One of my favorite hobbies used to be powerlifting. When I had to take time off to control my ankylosing spondylitis (it’s an inflammatory spinal condition) I was simply in too much pain to walk around the block let alone squat 250lbs. But as we’ve controlled my symptoms so efficiently I’ve been able to pick back up weightlifting this fall. I’m overjoyed as this represents full recovery to me.
I’ve been slowing introducing weight using the core barbel lifts using the Starting Strength method. It’s been a blast as I get to have beginner gains all over again after being sedentary. The biggest change in how I train compared to my time before managing a rheumatoid condition is timing my training around my recovery. I used Whoop and Welltory who both measure my HRV or or heart rate variability. It’s basically a measure of how well your autonomic nervous system is coping with stress and turns out to the best predictor of how well I will feel on any given day.
I’ve noticed that lifting hits my HRV hard. And it takes time to get it back to a normal place. Sometimes several days. I absolutely cannot not push my recovery frame without making my HRV dip even worse. It’s fascinating to see how well correlated the two appear to be.
On days when my HRV dips my resting heart rate is noticeably worse and using an app like Welltory I can see much more stress I’m under and how damn active my sympathetic nervous system is at work. The stress of recovery is significant. And my symptoms will tend to flare. Pain and fatigue are noticeably worse.
Despite the evidence I have found it mentally challenging for me to trust this stress and recovery process. On bad days when my HRV dips I forget how well I felt on the good days which leads me to some emotional flailing. Instead of trusting the routine I’ll panic at how shitty I feel. I’ve got amnesia about how terrific & productive I can be.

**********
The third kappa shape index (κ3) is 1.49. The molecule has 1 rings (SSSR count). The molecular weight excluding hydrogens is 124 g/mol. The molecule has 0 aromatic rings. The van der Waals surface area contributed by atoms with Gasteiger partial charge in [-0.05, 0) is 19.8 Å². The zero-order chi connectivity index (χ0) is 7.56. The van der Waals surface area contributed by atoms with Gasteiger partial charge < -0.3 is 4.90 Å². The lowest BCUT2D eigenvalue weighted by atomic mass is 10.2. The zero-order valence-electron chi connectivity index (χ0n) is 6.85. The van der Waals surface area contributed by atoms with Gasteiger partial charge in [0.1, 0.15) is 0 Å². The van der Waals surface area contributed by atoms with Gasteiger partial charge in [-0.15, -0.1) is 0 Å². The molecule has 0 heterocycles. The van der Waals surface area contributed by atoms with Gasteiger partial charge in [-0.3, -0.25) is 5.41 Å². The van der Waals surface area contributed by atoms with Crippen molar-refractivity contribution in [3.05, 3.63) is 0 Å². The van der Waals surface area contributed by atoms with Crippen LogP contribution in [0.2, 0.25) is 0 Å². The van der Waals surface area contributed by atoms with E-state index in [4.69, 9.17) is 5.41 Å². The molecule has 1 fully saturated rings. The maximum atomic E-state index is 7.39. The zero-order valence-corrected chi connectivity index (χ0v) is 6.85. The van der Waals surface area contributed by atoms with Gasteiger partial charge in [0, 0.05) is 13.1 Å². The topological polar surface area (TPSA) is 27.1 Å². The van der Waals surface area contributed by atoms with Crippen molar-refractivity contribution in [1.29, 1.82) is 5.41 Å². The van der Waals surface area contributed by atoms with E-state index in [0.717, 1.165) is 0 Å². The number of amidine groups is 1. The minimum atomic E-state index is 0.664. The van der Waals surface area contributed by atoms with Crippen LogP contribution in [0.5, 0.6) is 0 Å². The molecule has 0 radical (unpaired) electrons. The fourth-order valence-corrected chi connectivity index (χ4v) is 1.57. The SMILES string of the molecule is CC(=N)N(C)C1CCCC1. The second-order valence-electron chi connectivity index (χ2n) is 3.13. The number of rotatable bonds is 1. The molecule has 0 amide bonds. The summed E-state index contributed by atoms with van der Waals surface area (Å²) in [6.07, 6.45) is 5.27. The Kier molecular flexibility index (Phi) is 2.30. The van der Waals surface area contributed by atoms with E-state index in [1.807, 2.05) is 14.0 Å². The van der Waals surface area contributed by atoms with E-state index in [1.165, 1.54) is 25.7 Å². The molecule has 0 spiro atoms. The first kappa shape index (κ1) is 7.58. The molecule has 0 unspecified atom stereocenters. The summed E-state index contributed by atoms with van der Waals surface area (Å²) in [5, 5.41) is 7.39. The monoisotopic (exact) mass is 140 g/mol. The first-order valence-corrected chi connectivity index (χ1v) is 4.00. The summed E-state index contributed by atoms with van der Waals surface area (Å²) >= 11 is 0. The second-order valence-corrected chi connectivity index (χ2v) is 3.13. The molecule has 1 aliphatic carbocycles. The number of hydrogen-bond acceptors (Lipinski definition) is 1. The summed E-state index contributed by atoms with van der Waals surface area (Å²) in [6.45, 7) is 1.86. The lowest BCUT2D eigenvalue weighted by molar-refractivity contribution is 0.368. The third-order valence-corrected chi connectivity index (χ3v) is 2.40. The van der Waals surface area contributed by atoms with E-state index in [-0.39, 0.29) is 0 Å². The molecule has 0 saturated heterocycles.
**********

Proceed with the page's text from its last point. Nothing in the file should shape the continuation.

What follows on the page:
I’ve got to learn to trust the numbers. Otherwise I’ll do stupid shit like push to get something done on a bad day. That activity will take hours of hemming and hawing and willpower and brute force. If I had just waited for a good day to get my shit done chances are the task will take me 5 minutes.
Forcing myself to abide by the recommendations of Whoop and Welltory gets me out of the cycle of flailing. Listening to the data can override my amnesia. If a bad HRV day happens I just don’t try to do ANYTHING. Because I know on a good HRV day I’ll be 1000x more productive. It’s a discipline I need.
Everyone has different capacity. Forcing yourself into the “industrially necessary” routine of a 9-5pm weekday only makes sense if you are in a bigger corporate system and must be reliable even if you are not performing at your best.
Freeing myself from the mentality of being available on a bourgeois schedule is challenging. I hate feeling like I disappoint people by not always being “on” and productive. I feel like availability & reliability matter more than outcome (which is occasionally true but not generally true). The reality is you can have 10x Julie or you can have consistent Julie. I’d pick 10x personally.